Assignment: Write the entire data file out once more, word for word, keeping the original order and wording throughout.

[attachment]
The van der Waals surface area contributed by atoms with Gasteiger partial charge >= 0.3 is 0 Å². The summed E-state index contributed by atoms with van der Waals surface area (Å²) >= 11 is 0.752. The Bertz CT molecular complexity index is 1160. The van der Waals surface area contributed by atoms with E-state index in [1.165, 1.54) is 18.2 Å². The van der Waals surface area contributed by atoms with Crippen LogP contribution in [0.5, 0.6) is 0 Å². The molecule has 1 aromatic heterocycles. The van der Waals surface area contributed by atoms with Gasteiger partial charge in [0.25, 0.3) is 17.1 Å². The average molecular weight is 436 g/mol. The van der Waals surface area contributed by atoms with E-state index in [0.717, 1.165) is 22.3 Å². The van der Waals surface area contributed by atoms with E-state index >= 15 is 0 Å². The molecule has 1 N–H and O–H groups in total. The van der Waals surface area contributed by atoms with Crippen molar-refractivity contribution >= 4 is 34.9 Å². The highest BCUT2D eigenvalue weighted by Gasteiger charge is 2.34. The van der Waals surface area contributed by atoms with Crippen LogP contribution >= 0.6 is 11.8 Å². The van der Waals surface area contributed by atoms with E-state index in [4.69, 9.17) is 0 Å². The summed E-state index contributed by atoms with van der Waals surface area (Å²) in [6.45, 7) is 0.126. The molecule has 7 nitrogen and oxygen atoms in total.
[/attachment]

The van der Waals surface area contributed by atoms with Gasteiger partial charge >= 0.3 is 0 Å². The summed E-state index contributed by atoms with van der Waals surface area (Å²) >= 11 is 0.752. The Bertz CT molecular complexity index is 1160. The van der Waals surface area contributed by atoms with E-state index in [1.165, 1.54) is 18.2 Å². The van der Waals surface area contributed by atoms with Crippen LogP contribution in [0.5, 0.6) is 0 Å². The molecule has 1 aromatic heterocycles. The van der Waals surface area contributed by atoms with Gasteiger partial charge in [0.25, 0.3) is 17.1 Å². The average molecular weight is 436 g/mol. The van der Waals surface area contributed by atoms with E-state index in [0.717, 1.165) is 22.3 Å². The van der Waals surface area contributed by atoms with E-state index >= 15 is 0 Å². The molecule has 1 N–H and O–H groups in total. The van der Waals surface area contributed by atoms with Crippen molar-refractivity contribution >= 4 is 34.9 Å². The highest BCUT2D eigenvalue weighted by Gasteiger charge is 2.34. The van der Waals surface area contributed by atoms with Crippen LogP contribution >= 0.6 is 11.8 Å². The van der Waals surface area contributed by atoms with E-state index in [4.69, 9.17) is 0 Å². The summed E-state index contributed by atoms with van der Waals surface area (Å²) in [6.45, 7) is 0.126. The molecule has 7 nitrogen and oxygen atoms in total.